The inorganic porous particles useful as porogens include minerals and refractory materials such as glassy forms of silica, alumina or zirconia. As the pore size is determined by the size of the inorganic particles, it is helpful to utilize particle preparations which are of uniform diameter.

Of course, mixtures of inorganic particles of different compositions can be used, and in any event, the inorganic porogen does not appear in the final product. Similarly, mixtures of the monounsaturated and/or polyunsaturated monomers can be used to obtain mixed copolymers.

The polymerization may be initiated by any means convenient in the art. Various initiators may be used to induce the start of the polymerization reaction, which is conducted at a temperature suitable for the reaction conditions in a particular setting. If the blowing agent is activated at a high temperature, the temperature of the polymerization reaction must be below that of the activation.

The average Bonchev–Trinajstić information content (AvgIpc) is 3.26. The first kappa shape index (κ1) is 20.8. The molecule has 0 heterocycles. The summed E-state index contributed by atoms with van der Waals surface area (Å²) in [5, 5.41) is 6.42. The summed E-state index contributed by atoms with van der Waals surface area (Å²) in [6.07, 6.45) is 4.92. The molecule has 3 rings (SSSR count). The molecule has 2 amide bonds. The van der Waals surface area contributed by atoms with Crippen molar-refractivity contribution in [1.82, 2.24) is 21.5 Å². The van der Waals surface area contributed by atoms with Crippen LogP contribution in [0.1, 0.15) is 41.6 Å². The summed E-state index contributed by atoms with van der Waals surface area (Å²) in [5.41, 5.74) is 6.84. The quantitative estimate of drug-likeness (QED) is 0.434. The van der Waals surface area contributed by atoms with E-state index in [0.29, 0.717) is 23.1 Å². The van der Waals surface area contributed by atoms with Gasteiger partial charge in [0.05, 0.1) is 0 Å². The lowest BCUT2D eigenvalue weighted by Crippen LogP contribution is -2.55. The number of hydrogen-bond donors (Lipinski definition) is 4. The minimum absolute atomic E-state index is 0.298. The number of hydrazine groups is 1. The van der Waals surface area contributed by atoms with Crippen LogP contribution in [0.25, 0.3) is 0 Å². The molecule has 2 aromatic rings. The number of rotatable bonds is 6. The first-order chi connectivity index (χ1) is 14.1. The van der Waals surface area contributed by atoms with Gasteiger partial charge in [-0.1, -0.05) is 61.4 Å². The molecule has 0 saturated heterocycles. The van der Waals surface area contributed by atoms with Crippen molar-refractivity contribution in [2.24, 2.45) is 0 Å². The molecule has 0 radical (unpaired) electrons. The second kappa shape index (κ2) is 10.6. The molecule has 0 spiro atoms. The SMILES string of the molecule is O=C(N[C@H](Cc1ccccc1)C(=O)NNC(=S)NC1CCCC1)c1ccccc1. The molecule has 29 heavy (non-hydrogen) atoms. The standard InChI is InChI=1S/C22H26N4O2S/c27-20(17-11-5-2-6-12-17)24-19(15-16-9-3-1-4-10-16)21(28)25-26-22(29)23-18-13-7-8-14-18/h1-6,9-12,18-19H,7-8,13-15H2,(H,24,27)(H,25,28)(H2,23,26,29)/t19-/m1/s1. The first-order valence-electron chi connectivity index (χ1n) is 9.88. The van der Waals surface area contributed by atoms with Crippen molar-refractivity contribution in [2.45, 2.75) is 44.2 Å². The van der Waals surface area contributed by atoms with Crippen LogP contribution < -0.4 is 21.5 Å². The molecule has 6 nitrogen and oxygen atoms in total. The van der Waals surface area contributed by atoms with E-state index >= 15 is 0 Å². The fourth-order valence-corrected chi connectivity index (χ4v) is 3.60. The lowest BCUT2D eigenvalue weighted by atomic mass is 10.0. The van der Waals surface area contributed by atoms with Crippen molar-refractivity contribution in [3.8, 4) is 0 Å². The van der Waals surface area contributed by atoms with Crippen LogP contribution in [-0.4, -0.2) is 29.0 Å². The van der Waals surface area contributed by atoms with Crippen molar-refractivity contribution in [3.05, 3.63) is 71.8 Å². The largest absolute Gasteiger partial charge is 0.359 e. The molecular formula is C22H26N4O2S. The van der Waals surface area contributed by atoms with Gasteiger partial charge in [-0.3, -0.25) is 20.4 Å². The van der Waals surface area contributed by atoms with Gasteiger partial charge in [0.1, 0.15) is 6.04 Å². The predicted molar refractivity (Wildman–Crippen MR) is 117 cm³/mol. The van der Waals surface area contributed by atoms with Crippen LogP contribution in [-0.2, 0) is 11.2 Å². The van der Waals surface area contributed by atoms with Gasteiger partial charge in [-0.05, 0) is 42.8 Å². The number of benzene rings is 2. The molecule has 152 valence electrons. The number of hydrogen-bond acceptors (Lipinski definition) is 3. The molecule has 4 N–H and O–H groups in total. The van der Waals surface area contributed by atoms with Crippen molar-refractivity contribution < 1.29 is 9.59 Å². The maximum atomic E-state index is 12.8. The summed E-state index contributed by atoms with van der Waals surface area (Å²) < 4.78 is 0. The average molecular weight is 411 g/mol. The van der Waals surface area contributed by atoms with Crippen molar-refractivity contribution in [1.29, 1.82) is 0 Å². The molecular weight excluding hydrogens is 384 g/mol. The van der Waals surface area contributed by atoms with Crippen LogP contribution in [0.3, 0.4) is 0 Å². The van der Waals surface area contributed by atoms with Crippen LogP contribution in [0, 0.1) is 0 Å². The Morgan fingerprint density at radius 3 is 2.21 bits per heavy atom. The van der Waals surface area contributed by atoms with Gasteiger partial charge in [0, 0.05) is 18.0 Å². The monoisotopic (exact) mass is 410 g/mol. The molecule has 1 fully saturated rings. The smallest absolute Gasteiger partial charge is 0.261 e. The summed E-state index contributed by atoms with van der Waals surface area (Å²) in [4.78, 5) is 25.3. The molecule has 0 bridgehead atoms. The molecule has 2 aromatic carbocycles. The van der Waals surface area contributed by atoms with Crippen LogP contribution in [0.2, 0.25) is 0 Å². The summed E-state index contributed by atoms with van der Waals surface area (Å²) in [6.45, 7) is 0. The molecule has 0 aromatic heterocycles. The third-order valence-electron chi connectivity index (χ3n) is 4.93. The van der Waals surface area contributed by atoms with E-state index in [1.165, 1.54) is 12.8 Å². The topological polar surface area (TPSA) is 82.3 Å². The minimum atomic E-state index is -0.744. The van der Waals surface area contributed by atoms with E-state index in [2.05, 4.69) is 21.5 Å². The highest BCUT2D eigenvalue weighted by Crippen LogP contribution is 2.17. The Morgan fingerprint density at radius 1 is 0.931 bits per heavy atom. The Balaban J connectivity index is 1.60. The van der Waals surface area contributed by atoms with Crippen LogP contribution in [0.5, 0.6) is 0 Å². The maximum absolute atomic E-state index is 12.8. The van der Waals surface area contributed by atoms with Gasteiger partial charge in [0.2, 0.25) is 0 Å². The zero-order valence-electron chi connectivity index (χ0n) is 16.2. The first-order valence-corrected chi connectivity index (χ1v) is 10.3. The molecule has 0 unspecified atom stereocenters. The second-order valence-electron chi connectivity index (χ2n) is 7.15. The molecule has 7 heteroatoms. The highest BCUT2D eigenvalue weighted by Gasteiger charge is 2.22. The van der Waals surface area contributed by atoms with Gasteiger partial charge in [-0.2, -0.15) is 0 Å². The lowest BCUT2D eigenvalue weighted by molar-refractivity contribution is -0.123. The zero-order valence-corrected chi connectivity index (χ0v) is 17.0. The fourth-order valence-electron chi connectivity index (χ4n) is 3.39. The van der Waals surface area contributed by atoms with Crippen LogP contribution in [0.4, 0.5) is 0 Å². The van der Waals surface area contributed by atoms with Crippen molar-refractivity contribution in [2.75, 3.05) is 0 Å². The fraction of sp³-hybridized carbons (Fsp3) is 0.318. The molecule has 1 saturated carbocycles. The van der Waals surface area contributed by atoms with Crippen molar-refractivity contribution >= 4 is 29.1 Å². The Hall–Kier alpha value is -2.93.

In general, the same types of compounds can be used as initiators and as blowing agents. These are peroxy compounds, such as benzoyl peroxide, peroxyesters and azo compounds such as azo-bis-isobutyronitrile. The amount of initiator needed is generally about 0.1-2% of the weight of the monomers; the amount of the blowing agent is selected so as to provide an amount which just fills the pores of the inorganic porous particles. For example, for particles of 0.6 ml/g pore volume, approximately 0.6 ml of liquid blowing agent is used per gram of inorganic particles. The inorganic particles are preabsorbed with the relevant amount of blowing agent prior to mixing them into the polymerization suspension.

As used herein, the blowing agent in the "inert" state refers to a composition of the blowing agent which has not decomposed. The blowing agent in the "activated" state refers to conditions wherein decomposition of the blowing agent occurs and disruption of the surrounding organic polymer is effected.